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rutwij
21st December 2012, 08:47 AM
I recently bought a Bigma from a forum member (already left him positive feedback in the feedback thread).
Now I was wondering if the lens is weather sealed. Would I wreck it if I took it out on a typical Scottish day? Would I need to hide it away at the first sign of moisture?

Rutwij

theMusicMan
21st December 2012, 08:52 AM
I don't believe the Bigma is weather sealed so I'd take care with it. Maybe use a lens cover if it is raining or wet.

Slight or light drizzle shouldn't be a problem as long as you have a cloth to dry it regularly.

Chevvyf1
21st December 2012, 09:15 AM
As a past owner I only took her out on bright & sunny DRY days
best hope Duncan (new owner) sees thius and replies about "typical Scottish days" :)

Tordan58
21st December 2012, 09:31 AM
No, the Bigma is not weather sealed. And it's prone to collect dust as well.

rutwij
21st December 2012, 11:25 AM
Thanks everyone. I'll take extra special care of the lens :)

rutwij
2nd January 2013, 01:52 PM
I just noticed that the lens creeps up or down under it's own weight when inclined or upright. Is this the way the lens is designed? Or is it a fault in the lens?

Chevvyf1
2nd January 2013, 01:54 PM
BIGMA has a "Lens lock" to stop this :)

Jim Ford
2nd January 2013, 01:55 PM
I just noticed that the lens creeps up or down under it's own weight when inclined or upright. Is this the way the lens is designed? Or is it a fault in the lens?

I haven't got one, but I believe that this is not uncommon. My Zuiko 50-200mm does it.

Jim

David M
2nd January 2013, 02:10 PM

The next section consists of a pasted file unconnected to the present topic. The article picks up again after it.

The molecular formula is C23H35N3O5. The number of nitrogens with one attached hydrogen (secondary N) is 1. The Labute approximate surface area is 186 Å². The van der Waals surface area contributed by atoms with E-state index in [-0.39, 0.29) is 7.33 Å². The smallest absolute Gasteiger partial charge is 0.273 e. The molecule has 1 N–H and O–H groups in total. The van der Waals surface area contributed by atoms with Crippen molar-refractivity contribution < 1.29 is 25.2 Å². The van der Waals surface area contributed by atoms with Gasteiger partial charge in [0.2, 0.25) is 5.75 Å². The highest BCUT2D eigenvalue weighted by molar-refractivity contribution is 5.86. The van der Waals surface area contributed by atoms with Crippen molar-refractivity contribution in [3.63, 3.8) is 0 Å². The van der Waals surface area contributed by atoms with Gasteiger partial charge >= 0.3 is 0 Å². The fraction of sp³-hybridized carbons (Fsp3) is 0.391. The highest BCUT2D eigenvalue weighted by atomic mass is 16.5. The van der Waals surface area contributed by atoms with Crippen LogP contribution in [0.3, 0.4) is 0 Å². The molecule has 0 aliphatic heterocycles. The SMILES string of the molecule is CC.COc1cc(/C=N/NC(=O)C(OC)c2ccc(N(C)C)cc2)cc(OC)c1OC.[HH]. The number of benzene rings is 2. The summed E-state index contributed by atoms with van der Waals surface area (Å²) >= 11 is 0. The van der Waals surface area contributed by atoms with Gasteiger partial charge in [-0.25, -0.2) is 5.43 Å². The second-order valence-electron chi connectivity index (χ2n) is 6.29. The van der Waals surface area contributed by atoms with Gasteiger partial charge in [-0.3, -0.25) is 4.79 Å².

Jim, I don't remember my copy of the original 50-200 creeping and my SWD version doesn't creep. Non of my HG and SHG lenses creep, I've always assumed the O rings used for the sealing caused enough resistance to stop zoom creep. Maybe your O rings are getting worn.

Tordan58
2nd January 2013, 02:14 PM
My Bigma is creeping when pointed down. I believe it is "by design". There is a mechanical lock to prevent it.

None of my Zuiko zooms do (70-300, 50-200).

/Tord

rutwij
2nd January 2013, 02:43 PM
The lens lock feature only seems to work when the lens is fully retracted. When engaged past 70mm or so, it does nothing to prevent further movement except down to 50mm. Perhaps it's the lens lock which is broken?

PeterBirder
2nd January 2013, 03:04 PM
Don't worry there is nothing wrong with your lens.

The Lens Lock is only intended to lock it in the retracted position. There is so much heavy glass in this lens that if the zoom mechanism was made stiff enough to stop it creeping it would be too stiff for you to turn it.:)

I had one of these lenses for several years and it behaved just as yours does.
I also got it a bit wet in the rain a few times but suffered no ill effects. Just take sensible precautions and if you should get caught in the rain wipe the outside dry with a cloth as soon as possible before you retract it.

Most of all enjoy using the lens, it's a cracker.

Regards.*chr

Benedict
2nd January 2013, 03:49 PM
I just noticed that the lens creeps up or down under it's own weight when inclined or upright. Is this the way the lens is designed? Or is it a fault in the lens?

It does suffer from lens creep due to its weight,as Chevvyf1 says there is a lock on the lens barrel,although I have seen a rubber band type contraption advertised on Ebay for a few pounds and which further helps prevent this.

HTH

Jim Ford
2nd January 2013, 04:50 PM